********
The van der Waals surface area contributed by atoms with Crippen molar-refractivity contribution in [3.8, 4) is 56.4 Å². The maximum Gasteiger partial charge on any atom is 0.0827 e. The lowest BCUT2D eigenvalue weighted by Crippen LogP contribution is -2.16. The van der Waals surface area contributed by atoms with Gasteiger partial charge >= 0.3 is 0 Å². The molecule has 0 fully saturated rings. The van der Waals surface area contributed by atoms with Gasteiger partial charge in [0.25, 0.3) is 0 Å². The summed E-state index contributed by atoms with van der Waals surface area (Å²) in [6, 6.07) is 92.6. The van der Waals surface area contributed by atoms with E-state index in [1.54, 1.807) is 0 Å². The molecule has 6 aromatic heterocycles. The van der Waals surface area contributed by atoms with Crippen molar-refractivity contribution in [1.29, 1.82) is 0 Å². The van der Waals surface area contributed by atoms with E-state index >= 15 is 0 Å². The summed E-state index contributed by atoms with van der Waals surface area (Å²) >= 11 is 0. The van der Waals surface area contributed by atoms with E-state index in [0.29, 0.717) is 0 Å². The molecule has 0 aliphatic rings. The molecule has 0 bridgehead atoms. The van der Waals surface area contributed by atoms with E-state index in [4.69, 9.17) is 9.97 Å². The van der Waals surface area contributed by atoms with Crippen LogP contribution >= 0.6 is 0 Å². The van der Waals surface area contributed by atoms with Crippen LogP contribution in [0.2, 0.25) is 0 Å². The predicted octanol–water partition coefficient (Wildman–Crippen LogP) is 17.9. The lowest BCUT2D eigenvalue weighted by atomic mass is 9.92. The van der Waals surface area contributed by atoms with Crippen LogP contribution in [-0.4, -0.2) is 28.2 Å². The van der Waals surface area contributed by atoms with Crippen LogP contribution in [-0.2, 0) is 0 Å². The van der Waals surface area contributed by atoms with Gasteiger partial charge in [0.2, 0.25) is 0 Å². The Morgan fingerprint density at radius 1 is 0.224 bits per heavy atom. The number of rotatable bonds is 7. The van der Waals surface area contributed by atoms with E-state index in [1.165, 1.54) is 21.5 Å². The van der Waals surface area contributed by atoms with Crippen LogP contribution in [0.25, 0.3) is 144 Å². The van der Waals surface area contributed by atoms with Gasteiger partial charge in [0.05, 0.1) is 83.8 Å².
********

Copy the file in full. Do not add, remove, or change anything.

The van der Waals surface area contributed by atoms with Crippen molar-refractivity contribution in [3.8, 4) is 56.4 Å². The maximum Gasteiger partial charge on any atom is 0.0827 e. The lowest BCUT2D eigenvalue weighted by Crippen LogP contribution is -2.16. The van der Waals surface area contributed by atoms with Gasteiger partial charge >= 0.3 is 0 Å². The molecule has 0 fully saturated rings. The van der Waals surface area contributed by atoms with Gasteiger partial charge in [0.25, 0.3) is 0 Å². The summed E-state index contributed by atoms with van der Waals surface area (Å²) in [6, 6.07) is 92.6. The van der Waals surface area contributed by atoms with E-state index in [1.54, 1.807) is 0 Å². The molecule has 6 aromatic heterocycles. The van der Waals surface area contributed by atoms with Crippen molar-refractivity contribution in [1.29, 1.82) is 0 Å². The van der Waals surface area contributed by atoms with E-state index >= 15 is 0 Å². The summed E-state index contributed by atoms with van der Waals surface area (Å²) >= 11 is 0. The van der Waals surface area contributed by atoms with E-state index in [0.29, 0.717) is 0 Å². The molecule has 0 aliphatic rings. The molecule has 0 bridgehead atoms. The van der Waals surface area contributed by atoms with E-state index in [4.69, 9.17) is 9.97 Å². The van der Waals surface area contributed by atoms with Crippen LogP contribution >= 0.6 is 0 Å². The van der Waals surface area contributed by atoms with Crippen LogP contribution in [0.2, 0.25) is 0 Å². The predicted octanol–water partition coefficient (Wildman–Crippen LogP) is 17.9. The lowest BCUT2D eigenvalue weighted by atomic mass is 9.92. The van der Waals surface area contributed by atoms with Crippen LogP contribution in [-0.4, -0.2) is 28.2 Å². The van der Waals surface area contributed by atoms with Crippen LogP contribution in [-0.2, 0) is 0 Å². The van der Waals surface area contributed by atoms with Gasteiger partial charge in [0.2, 0.25) is 0 Å². The Morgan fingerprint density at radius 1 is 0.224 bits per heavy atom. The number of rotatable bonds is 7. The van der Waals surface area contributed by atoms with E-state index in [1.165, 1.54) is 21.5 Å². The van der Waals surface area contributed by atoms with Crippen LogP contribution in [0.25, 0.3) is 144 Å². The van der Waals surface area contributed by atoms with Gasteiger partial charge in [0.05, 0.1) is 83.8 Å².